American College of Physicians: Internal Medicine — Doctors for Adults ®

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Uninsured population grew by nearly 1 million in 1998

From the November 1999 ACP-ASIM Observer, copyright 1999 by the American College of Physicians-American Society of Internal Medicine.

The U.S. Census Bureau announced last month that 44.3 million Americans went without health insurance in 1998, an increase of 833,000 people from the previous year.

The census report found that 23 million men and 21.3 million women lacked health care coverage last year. Seven million of those without coverage were not U.S. citizens.

Particularly troubling for many public health experts was the fact that 11.1 million children had no health care coverage, despite efforts like the federal government's Children's Health Insurance Program.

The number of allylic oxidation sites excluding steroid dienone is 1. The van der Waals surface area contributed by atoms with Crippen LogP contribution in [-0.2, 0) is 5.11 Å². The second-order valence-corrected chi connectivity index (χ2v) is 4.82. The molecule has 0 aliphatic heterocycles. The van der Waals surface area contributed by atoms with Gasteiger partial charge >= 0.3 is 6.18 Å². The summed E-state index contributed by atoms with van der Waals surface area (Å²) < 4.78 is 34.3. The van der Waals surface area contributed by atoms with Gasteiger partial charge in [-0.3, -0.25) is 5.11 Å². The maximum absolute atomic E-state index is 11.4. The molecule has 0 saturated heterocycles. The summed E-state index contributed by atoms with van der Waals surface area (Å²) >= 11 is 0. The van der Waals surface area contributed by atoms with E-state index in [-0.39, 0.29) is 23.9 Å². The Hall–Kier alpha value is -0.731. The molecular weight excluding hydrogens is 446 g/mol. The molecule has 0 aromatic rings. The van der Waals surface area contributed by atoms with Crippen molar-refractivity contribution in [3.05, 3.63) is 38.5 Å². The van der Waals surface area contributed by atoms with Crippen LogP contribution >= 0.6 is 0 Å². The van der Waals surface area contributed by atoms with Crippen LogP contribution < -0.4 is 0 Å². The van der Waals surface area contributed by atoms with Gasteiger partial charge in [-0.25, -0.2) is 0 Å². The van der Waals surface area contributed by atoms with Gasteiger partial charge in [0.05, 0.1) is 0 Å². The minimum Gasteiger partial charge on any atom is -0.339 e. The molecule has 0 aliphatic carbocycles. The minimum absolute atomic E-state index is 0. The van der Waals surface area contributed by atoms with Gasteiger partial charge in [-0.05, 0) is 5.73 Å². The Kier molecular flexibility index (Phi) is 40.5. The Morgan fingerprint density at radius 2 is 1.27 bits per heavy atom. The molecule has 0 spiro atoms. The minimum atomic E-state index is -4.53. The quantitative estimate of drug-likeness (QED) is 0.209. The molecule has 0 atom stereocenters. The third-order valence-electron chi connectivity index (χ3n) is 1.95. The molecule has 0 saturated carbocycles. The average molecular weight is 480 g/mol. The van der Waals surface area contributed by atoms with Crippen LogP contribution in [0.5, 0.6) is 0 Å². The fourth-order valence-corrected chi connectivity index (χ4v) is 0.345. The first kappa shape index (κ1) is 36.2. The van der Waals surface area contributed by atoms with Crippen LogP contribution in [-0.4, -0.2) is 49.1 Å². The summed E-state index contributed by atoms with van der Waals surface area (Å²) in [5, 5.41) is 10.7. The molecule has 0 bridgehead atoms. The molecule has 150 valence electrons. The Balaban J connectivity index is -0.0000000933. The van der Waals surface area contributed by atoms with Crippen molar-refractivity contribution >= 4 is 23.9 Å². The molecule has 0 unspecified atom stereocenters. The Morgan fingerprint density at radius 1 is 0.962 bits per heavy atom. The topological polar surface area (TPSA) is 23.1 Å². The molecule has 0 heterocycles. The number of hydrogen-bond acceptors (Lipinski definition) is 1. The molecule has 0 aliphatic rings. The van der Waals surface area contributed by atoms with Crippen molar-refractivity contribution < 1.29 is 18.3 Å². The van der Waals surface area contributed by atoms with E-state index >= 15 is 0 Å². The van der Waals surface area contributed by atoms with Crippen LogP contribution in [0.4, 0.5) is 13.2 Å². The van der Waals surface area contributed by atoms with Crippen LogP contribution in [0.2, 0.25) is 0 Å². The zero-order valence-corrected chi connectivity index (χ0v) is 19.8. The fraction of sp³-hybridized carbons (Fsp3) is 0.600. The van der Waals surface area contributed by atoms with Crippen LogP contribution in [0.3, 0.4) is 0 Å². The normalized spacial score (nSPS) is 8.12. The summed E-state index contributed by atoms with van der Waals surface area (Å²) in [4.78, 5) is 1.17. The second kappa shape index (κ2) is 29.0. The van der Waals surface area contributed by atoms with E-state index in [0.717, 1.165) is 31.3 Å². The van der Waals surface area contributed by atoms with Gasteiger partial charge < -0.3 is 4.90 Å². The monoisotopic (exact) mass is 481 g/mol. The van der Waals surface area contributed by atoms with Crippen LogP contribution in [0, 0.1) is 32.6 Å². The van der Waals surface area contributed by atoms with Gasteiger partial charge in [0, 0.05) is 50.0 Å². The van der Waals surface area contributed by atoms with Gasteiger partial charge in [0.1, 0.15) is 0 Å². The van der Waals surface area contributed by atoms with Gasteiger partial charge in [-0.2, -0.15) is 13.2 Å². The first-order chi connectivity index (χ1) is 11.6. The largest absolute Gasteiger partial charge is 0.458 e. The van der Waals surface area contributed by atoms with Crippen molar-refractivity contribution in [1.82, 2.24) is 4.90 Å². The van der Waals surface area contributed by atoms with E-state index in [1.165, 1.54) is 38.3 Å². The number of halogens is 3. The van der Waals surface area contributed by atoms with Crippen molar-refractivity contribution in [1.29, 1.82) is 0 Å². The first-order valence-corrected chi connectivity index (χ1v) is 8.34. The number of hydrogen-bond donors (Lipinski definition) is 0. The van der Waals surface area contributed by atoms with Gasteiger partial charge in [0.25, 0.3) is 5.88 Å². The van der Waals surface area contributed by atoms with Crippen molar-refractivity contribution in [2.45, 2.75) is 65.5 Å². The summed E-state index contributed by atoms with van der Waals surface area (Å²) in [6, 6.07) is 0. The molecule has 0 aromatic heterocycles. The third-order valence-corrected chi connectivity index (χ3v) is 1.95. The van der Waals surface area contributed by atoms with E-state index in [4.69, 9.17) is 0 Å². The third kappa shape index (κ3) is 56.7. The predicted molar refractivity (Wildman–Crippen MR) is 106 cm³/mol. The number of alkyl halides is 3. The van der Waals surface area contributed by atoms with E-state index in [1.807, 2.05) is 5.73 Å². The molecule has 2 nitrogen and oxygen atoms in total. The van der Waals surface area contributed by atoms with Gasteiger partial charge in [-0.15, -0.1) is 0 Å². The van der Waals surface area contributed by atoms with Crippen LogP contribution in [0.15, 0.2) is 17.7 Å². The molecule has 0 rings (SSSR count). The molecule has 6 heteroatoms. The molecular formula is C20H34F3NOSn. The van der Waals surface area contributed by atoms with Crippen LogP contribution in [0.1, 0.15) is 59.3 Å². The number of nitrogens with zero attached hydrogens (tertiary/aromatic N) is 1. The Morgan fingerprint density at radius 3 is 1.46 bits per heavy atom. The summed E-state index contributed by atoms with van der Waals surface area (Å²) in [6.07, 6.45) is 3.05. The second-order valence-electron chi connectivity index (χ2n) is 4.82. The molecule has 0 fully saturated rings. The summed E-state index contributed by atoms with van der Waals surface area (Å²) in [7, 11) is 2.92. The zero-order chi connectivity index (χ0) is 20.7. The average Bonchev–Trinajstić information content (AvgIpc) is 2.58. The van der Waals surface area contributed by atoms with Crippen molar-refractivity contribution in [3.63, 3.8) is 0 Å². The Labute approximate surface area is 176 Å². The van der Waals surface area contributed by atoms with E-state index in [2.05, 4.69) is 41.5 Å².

Statewide, the statistics varied. The numbers of uninsured declined in eight states but rose in 16 others, according to two-year comparisons. The rates of the uninsured ranged from a low of 8.7% in Hawaii to a national high of 24.4% in Texas.

Advocates of universal coverage pointed to the report as evidence that legislators need to address access issues. The College is calling on presidential and congressional candidates to make access to care an integral part of their platforms.

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